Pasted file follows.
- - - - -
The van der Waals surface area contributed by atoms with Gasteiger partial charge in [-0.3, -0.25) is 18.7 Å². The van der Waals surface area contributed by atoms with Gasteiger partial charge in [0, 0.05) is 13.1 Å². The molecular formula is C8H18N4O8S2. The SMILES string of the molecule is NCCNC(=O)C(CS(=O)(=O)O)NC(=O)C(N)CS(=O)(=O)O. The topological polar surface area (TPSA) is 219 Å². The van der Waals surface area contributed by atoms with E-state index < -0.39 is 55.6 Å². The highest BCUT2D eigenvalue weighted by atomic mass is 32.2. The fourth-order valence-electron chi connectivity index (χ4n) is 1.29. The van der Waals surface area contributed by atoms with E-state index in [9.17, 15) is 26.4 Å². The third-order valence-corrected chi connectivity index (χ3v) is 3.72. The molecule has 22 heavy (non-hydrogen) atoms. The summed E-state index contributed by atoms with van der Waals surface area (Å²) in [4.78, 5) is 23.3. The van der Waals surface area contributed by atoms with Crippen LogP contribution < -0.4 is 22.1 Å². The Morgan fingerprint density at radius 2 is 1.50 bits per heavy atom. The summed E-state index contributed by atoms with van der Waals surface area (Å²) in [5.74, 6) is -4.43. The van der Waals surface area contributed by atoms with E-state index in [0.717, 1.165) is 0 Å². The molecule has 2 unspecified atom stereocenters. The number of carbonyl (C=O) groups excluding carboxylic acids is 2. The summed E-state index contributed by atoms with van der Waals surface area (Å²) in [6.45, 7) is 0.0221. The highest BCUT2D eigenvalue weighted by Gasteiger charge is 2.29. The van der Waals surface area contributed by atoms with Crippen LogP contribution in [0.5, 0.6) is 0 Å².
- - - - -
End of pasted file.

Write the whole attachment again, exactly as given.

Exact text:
The van der Waals surface area contributed by atoms with Gasteiger partial charge in [-0.3, -0.25) is 18.7 Å². The van der Waals surface area contributed by atoms with Gasteiger partial charge in [0, 0.05) is 13.1 Å². The molecular formula is C8H18N4O8S2. The SMILES string of the molecule is NCCNC(=O)C(CS(=O)(=O)O)NC(=O)C(N)CS(=O)(=O)O. The topological polar surface area (TPSA) is 219 Å². The van der Waals surface area contributed by atoms with E-state index < -0.39 is 55.6 Å². The highest BCUT2D eigenvalue weighted by atomic mass is 32.2. The fourth-order valence-electron chi connectivity index (χ4n) is 1.29. The van der Waals surface area contributed by atoms with E-state index in [9.17, 15) is 26.4 Å². The third-order valence-corrected chi connectivity index (χ3v) is 3.72. The molecule has 22 heavy (non-hydrogen) atoms. The summed E-state index contributed by atoms with van der Waals surface area (Å²) in [4.78, 5) is 23.3. The van der Waals surface area contributed by atoms with Crippen LogP contribution < -0.4 is 22.1 Å². The Morgan fingerprint density at radius 2 is 1.50 bits per heavy atom. The summed E-state index contributed by atoms with van der Waals surface area (Å²) in [5.74, 6) is -4.43. The van der Waals surface area contributed by atoms with E-state index in [0.717, 1.165) is 0 Å². The molecule has 2 unspecified atom stereocenters. The number of carbonyl (C=O) groups excluding carboxylic acids is 2. The summed E-state index contributed by atoms with van der Waals surface area (Å²) in [6.45, 7) is 0.0221. The highest BCUT2D eigenvalue weighted by Gasteiger charge is 2.29. The van der Waals surface area contributed by atoms with Crippen LogP contribution in [0.5, 0.6) is 0 Å².